11. As someone who had money in NetBank when it went under in Sept 07 and who got reimbursed by the FDIC, I have to say it works pretty much exactly like it’s supposed to. The FDIC closed the bank on Friday afternoon, and it reopened Monday with new owners and FDIC cash.

    NetBank had 2.3 billion in customer deposits so it wasn’t exactly tiny. So if you’re going to keep a million dollars in CDs, keep it spread out at different banks so you stay under the FDIC limit.

  12. @ EA – As for leaving your money in the bank; yes choose a FDIC-insured one and spread your money to avoid the deposit limits that the FDIC will insure. You were lucky!

    As for BUYING the bank [stock] … choose a bank like CitiBank that the Fed’s will prop up again and again (really!).

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  15. @ JC – You can’t … there’s a book called 80 Ways to Become a Millionaire or suchlike, where the author claims to have earned at least 15% compunded for the last 50 years. Balderdash … he would be Warren Buffett Jr by now. Also, some of the methods that he recommends are speculation, not investments and I will do an ‘expose’ on this book, soon.

    Not suggesting that you SHOULD look for 15%-16% returns, but if you are, your best chance is to do what Warren Buffett himself does: buy some stocks in 4 or 5 undervalued companies and don’t sell & reinvest all dividends … you should be able to compound at 15% over a 20 or 30 year period.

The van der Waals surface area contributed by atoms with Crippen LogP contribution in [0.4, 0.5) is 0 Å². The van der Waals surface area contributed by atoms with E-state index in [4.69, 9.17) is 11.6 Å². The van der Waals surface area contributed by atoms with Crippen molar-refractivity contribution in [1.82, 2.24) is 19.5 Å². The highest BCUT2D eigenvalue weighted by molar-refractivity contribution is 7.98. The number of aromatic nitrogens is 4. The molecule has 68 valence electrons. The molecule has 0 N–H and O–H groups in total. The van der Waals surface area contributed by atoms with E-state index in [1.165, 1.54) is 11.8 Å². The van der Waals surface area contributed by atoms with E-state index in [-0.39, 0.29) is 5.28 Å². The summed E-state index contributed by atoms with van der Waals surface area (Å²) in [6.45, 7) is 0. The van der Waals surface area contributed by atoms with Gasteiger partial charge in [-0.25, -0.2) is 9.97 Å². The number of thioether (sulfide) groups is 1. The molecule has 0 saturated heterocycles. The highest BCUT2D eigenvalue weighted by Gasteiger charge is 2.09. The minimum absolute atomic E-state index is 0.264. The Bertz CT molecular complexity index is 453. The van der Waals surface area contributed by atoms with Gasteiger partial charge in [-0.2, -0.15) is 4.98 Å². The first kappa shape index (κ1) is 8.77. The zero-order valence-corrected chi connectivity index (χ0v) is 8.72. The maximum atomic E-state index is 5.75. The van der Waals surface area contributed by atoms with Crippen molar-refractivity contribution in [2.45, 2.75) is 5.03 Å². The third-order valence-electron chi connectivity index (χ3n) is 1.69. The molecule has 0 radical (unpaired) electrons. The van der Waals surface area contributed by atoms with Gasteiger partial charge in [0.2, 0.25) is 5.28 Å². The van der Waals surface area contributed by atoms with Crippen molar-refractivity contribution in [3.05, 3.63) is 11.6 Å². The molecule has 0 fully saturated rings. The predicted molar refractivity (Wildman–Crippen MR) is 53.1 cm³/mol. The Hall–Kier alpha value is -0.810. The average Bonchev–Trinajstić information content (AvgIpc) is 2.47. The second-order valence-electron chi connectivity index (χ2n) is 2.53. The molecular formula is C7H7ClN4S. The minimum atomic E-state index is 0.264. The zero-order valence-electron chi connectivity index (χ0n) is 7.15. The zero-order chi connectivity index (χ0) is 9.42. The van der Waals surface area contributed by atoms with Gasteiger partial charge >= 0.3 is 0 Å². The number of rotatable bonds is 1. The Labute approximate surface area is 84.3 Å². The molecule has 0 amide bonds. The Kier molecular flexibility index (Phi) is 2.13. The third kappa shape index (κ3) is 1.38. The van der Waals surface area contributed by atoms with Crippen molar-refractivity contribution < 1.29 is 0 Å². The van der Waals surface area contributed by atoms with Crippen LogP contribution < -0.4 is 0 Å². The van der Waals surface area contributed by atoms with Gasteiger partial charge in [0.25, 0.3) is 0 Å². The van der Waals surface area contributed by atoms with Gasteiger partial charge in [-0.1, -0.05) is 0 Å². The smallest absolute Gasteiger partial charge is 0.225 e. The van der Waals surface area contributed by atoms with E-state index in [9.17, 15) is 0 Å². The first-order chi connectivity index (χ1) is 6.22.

16. @ 9lb – Amen, Brother … just make sure you get yourself a good donkey, and a couple of strong saddlebags, to help you carry all them thar gold nuggets around … yee hah!

  17. Almost no one considers the impact of taxes when calculating the income generated from a million dollars. Shortly, when democrats are in charge of the legislative and executive branches I expect you’ll find that the % due on income from investments of all sorts will likely increase– along with taxes on all sorts of other things — and therefore significantly impact the amount of money one can expect to realize from a $1,000,000 investment. You also need to consider whether the returns listed are net of broker/handling fees and expenses or not? Sometimes a stated return of 4 or 5% is significantly less. And that’s before taxes. So between taxes, inflation and brokerage fees, anyone planning on living on the 4 to 5% return on their $1,000,000 savings should — at the least– be aware of a realistic return.